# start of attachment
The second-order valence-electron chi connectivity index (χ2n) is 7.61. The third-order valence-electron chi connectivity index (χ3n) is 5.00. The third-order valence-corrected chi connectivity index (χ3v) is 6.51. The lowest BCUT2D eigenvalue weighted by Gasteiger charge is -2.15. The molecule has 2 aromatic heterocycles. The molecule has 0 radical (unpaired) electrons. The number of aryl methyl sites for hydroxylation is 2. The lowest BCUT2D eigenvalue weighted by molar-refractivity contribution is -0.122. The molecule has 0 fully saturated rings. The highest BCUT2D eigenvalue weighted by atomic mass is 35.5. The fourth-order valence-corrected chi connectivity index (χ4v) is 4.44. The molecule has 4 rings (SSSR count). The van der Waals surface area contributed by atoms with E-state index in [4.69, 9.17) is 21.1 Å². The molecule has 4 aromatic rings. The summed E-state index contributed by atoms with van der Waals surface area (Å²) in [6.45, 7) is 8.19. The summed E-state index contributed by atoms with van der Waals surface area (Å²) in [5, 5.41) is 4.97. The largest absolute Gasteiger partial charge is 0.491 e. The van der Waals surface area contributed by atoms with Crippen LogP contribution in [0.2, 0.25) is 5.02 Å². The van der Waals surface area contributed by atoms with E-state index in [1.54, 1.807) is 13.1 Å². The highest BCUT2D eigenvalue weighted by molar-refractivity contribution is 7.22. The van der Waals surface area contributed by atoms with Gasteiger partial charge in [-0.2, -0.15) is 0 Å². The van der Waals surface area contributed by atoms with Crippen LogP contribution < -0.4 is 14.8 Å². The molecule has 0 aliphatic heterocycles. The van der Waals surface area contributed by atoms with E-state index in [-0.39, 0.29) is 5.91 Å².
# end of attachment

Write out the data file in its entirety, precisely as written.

The second-order valence-electron chi connectivity index (χ2n) is 7.61. The third-order valence-electron chi connectivity index (χ3n) is 5.00. The third-order valence-corrected chi connectivity index (χ3v) is 6.51. The lowest BCUT2D eigenvalue weighted by Gasteiger charge is -2.15. The molecule has 2 aromatic heterocycles. The molecule has 0 radical (unpaired) electrons. The number of aryl methyl sites for hydroxylation is 2. The lowest BCUT2D eigenvalue weighted by molar-refractivity contribution is -0.122. The molecule has 0 fully saturated rings. The highest BCUT2D eigenvalue weighted by atomic mass is 35.5. The fourth-order valence-corrected chi connectivity index (χ4v) is 4.44. The molecule has 4 rings (SSSR count). The van der Waals surface area contributed by atoms with E-state index in [4.69, 9.17) is 21.1 Å². The molecule has 4 aromatic rings. The summed E-state index contributed by atoms with van der Waals surface area (Å²) in [6.45, 7) is 8.19. The summed E-state index contributed by atoms with van der Waals surface area (Å²) in [5, 5.41) is 4.97. The largest absolute Gasteiger partial charge is 0.491 e. The van der Waals surface area contributed by atoms with Crippen LogP contribution in [0.2, 0.25) is 5.02 Å². The van der Waals surface area contributed by atoms with E-state index in [1.54, 1.807) is 13.1 Å². The highest BCUT2D eigenvalue weighted by molar-refractivity contribution is 7.22. The van der Waals surface area contributed by atoms with Gasteiger partial charge in [-0.2, -0.15) is 0 Å². The van der Waals surface area contributed by atoms with Crippen LogP contribution < -0.4 is 14.8 Å². The molecule has 0 aliphatic heterocycles. The van der Waals surface area contributed by atoms with E-state index in [-0.39, 0.29) is 5.91 Å².